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Notice that the guy in front of the bull shark is not even waist deep. This guy learns the hard way that the big fish don't always go for the lure: this shark is fixin' to take a bite out of this guy's fishing pole. Ouch!

When Dawn Schauman was attacked by an 8-to-10-ft. bull shark in October 1993, she said, "it felt like a truck had slammed into me, then I felt a compacting squeeze and an acute burning in my left hand and my left leg." The shark spun her around, leaving her disoriented as she hemorrhaged blood into the water. The shark left, and willpower alone got Schauman (6&1/2 months pregnant) back to shore. Her baby was later born prematurely but safely. For months Schauman woke at 3 a.m. replaying the attack in her head.

Considered by shark researchers to be the deadliest shark in the oceans, the bull shark will attack and eat anything. It has no preference for food. It has attacked and killed humans and will continue to do so. The bull shark's jaw has an upper row of 13 teeth and a bottom row of 12 teeth.

The bull shark, Carcharhinus leucas, usually grows no longer than 10 ft. and weighs up to 500 lbs., but what it lacks in size it makes up for in aggressiveness. Experts regard it as the most pugnacious of sharks. It has, according to Robert Hueter, director of the Center of Shark Research at the Mote Marine Laboratory in Sarasota, Fla., the highest level of testosterone in any animal, including lions and elephants. Its lower spiked teeth are designed to hold prey while the upper triangular serrated teeth gouge out flesh. "The bull is an ambush type of predator, it makes this big mortal wound," says Hueter. It is fearless, taking on prey as large as it is.

A unique feature of bull sharks is their ability to live in both salt- and fresh water; they have attacked people in Lake Nicaragua in Central America and have been seen above St. Louis, Mo., in the Mississippi River. Those born in the Mississippi delta usually spend about six months in the brackish water before migrating along the coast.

The bull is the only shark that prowls regularly in water shallow enough for humans to walk in and it may be territorial. Australian shark biologist Ian Gordon has been getting into the water off Florida beaches and deliberately agitating bull sharks to observe their reaction. He says his research so far suggests that underwater geography and a sense of territory can provoke an attack. "Even if you don't know it's there, the shark will feel like it is being cornered."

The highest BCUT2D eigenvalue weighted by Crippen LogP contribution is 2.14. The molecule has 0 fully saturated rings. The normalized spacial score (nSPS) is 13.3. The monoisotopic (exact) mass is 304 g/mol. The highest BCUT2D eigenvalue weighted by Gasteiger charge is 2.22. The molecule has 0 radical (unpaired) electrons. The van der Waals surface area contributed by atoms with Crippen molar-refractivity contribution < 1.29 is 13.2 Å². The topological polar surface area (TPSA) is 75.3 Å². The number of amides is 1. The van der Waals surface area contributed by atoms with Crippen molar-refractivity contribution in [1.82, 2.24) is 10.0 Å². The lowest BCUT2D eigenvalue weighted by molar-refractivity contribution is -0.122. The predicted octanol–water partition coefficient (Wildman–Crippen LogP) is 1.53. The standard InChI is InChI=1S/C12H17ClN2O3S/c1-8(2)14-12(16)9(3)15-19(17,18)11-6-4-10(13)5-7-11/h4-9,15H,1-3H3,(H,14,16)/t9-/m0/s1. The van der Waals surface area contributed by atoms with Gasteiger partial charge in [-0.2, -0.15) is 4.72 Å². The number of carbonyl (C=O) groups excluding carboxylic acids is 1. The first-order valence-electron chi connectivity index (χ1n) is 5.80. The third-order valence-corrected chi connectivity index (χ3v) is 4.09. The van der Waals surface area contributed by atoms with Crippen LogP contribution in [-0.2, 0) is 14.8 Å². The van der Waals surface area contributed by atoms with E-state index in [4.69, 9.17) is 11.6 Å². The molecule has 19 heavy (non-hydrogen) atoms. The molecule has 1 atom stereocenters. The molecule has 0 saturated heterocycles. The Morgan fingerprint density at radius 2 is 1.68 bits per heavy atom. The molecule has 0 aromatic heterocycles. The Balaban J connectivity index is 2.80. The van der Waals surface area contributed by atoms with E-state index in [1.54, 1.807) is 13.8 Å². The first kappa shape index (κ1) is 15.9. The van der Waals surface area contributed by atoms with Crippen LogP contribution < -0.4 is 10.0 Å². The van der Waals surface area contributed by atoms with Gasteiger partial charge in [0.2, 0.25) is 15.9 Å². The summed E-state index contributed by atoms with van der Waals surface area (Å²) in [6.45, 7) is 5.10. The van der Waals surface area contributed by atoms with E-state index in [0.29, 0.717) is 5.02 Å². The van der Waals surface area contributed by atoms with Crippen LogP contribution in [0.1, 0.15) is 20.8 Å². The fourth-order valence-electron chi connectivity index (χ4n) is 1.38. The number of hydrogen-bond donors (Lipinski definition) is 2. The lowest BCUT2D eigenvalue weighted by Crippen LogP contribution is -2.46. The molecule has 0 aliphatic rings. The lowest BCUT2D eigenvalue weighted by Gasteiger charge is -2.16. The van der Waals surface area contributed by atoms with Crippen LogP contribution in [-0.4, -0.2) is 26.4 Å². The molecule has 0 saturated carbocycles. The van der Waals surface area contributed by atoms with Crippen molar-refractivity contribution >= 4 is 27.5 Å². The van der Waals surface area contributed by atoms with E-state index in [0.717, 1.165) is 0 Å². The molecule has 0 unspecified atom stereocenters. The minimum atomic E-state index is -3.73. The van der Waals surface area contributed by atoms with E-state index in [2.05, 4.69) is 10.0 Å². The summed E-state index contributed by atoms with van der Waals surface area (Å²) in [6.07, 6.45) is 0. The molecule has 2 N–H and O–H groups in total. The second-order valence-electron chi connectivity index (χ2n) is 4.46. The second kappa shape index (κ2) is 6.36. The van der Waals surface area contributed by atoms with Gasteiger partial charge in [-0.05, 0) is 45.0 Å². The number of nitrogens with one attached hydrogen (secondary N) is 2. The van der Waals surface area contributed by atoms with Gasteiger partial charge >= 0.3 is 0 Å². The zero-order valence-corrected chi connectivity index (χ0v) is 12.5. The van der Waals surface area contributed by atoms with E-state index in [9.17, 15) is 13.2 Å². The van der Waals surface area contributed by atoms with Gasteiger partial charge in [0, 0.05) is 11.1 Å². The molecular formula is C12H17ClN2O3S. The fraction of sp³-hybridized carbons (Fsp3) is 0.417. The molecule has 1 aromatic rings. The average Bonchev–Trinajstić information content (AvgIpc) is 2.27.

Human shark victims almost always seem to be inadvertent intruders rather than targeted prey.

Some people would say bulls are the meanest sharks in the ocean. "I'd rather be in the water with a great white than a bull," says staffer Pointah Chapman. Great whites attack by sneaking up on prey and coming at it really fast, knocking it out of the water. But bulls will bite unprovoked, possibly because they are more territorial than most sharks. Licky says she encountered a bull in the water once that bit the boat -- twice. They're the bullies of the ocean and are probably responsible for many attacks on humans. Bulls can also live in fresh water, which puts them in closer proximity to humans on a regular basis.

Sharks come silently, without warning. There are three ways they strike: the hit-and-run, the bump-and-bite and the sneak attack. The hit-and-run is the most common. The shark may see the sole of a swimmer's foot, think it's a fish and take a bite before realizing this isn't its usual prey. It swims away, leaving the bleeding victim in need of stitches. The bump-and-bite is far more serious. Last year Chuck Anderson was training for a triathlon off Gulf Shores, Ala., when he was bumped by a bull shark, testing whether he was preyworthy. It decided that he was and then repeatedly attacked Anderson. He lost an arm.

Then there's the sneak attack. The shark is in the right place to find its prey, it is the right time to feed, and the target is the right size. At sunset on July 6 off Pensacola, Fla., Jessie Arbogast, 8, apparently fit the needs of a bull shark. Dusk is one of the shark's feeding periods; the boy was in the shallow water where the bull prowls; and splashing about, Jessie may have seemed to be a large fish. The shark pounced.

Suddenly reports of shark attacks began to come in from all around the U.S. On July 15 a surfer was apparently bitten on the leg a few miles from the site of Jessie's attack. The next day another surfer was attacked off San Diego. Then a lifeguard on Long Island, N.Y., was bitten by what some thought was a thresher shark. Last Wednesday a 12-ft. tiger shark chased spear fishers in Hawaii. News crews stood on the sand to interview experts, who declared over and over that sharks killed only 10 people worldwide in 2000. But don't swim at dusk or dawn; avoid murky water and steep drop-offs; shed all jewelry.

Shark attacks have been on the rise in recent years. Two-thirds were in U.S. waters.

Science is shedding light on why sharks behave the way they do. Researchers are tracking sharks via satellites and coming closer to understanding why they attack humans. The three large sharks that account for most attacks on people (the great whites, the tigers and the bull sharks) have been studied extensively. We now know that great white sharks keep their blood warmer than the surrounding water, that tiger sharks do not return to the site of an attack to prey again, and that bull sharks have the highest levels of testosterone measured in any creature, land or sea. Each has a different diet, a different behavior pattern and a different mode of attack.